This sense, this Gemütlichkeit, isn’t just a nice feeling or emotional high; it points to a much deeper reality. For Christians, Gemütlichkeit is the human heart of a community. It’s a sense that you belong to one another and with one another, even when you know you’re all imperfect. From it flows a special ability to genuinely serve and honor each other, to forgive wrongs and to allow your own selfishness and bad habits to be ironed out. It says to the other, “Your being and presence is a goodness that deserves love, without proving or earning anything.”

Whether you are a freshman, a third-year missionary assigned to a new campus, a mom of three or a transplant on a new continent, we all long for this Gemütlichkeit. We are longing to belong. To participate in this experience is a joy that refreshes us. To foster this experience is a gift to those around you. To lack this experience is a sure sign we have not yet learned the power of simply being together.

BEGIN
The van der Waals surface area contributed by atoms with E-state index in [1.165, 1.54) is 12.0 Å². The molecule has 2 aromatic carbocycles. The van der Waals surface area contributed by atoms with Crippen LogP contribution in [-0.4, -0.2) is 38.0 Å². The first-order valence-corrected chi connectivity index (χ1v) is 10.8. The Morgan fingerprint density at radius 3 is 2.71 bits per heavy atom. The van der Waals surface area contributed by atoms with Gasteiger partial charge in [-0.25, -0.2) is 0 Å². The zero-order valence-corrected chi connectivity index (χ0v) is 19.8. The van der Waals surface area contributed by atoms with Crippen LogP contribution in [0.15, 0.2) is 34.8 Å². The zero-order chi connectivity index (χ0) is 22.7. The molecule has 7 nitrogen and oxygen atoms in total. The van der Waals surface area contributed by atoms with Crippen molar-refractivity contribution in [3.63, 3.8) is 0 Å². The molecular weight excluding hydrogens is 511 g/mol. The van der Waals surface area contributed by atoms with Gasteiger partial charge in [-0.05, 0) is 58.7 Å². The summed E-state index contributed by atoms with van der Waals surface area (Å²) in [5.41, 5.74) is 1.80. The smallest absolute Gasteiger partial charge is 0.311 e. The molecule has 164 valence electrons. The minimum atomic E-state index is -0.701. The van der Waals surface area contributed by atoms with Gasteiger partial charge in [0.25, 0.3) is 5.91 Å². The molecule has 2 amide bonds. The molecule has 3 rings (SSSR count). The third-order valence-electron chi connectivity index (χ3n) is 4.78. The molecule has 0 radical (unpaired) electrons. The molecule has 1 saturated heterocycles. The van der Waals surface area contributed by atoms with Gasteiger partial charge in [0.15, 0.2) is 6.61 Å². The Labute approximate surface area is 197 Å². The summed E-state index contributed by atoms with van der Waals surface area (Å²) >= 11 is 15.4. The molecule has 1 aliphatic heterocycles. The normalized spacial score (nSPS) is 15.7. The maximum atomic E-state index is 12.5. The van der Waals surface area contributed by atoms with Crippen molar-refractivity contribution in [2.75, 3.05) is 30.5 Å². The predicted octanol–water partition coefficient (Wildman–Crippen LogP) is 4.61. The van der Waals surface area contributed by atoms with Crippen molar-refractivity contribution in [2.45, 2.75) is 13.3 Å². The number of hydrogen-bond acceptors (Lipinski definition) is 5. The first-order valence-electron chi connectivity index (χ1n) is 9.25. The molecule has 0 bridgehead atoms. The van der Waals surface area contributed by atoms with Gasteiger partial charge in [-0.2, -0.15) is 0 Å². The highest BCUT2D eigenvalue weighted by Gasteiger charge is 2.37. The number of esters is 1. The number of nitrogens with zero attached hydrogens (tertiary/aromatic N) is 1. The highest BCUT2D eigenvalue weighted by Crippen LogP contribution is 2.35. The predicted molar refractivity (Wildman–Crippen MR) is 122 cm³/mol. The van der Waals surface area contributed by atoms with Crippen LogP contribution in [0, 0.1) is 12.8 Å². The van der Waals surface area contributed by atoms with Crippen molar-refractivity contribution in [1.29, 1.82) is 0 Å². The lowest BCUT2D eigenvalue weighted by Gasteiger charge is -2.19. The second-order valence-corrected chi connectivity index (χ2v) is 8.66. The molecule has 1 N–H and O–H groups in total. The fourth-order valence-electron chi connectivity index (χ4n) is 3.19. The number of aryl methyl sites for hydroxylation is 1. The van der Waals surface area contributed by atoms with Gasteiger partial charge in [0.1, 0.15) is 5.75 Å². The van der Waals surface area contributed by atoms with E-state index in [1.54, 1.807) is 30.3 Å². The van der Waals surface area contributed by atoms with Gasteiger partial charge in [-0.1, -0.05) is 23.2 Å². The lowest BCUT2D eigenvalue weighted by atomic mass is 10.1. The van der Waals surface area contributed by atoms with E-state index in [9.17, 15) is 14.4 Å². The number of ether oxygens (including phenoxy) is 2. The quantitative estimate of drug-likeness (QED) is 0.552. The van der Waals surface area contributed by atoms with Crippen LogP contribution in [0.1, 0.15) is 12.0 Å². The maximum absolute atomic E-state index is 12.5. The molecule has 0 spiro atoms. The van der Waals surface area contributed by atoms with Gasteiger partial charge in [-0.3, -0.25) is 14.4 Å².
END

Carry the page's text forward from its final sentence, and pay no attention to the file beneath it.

With the Christmas season quickly drawing near, we see Gemütlichkeit expressed in its fullness.  Can you imagine what it was like to be with the Holy Family on that first Christmas night?  Imagine the warmth that must have filled Mary and Joseph’s hearts as they watched their child sleeping peacefully.  The long-awaited Messiah, the one who was to fulfill all the promises and prophecies they had learned about since childhood, was content to rest in their presence, wrapped in blankets in a dirty manger full of hay.

This Messiah became Himself a baby just so that He could be with us, so He could belong to us and with us, and He waits even now in the tabernacles of the world to have that same presence with us, regardless of our flaws and failings. That’s Gemütlichkeit.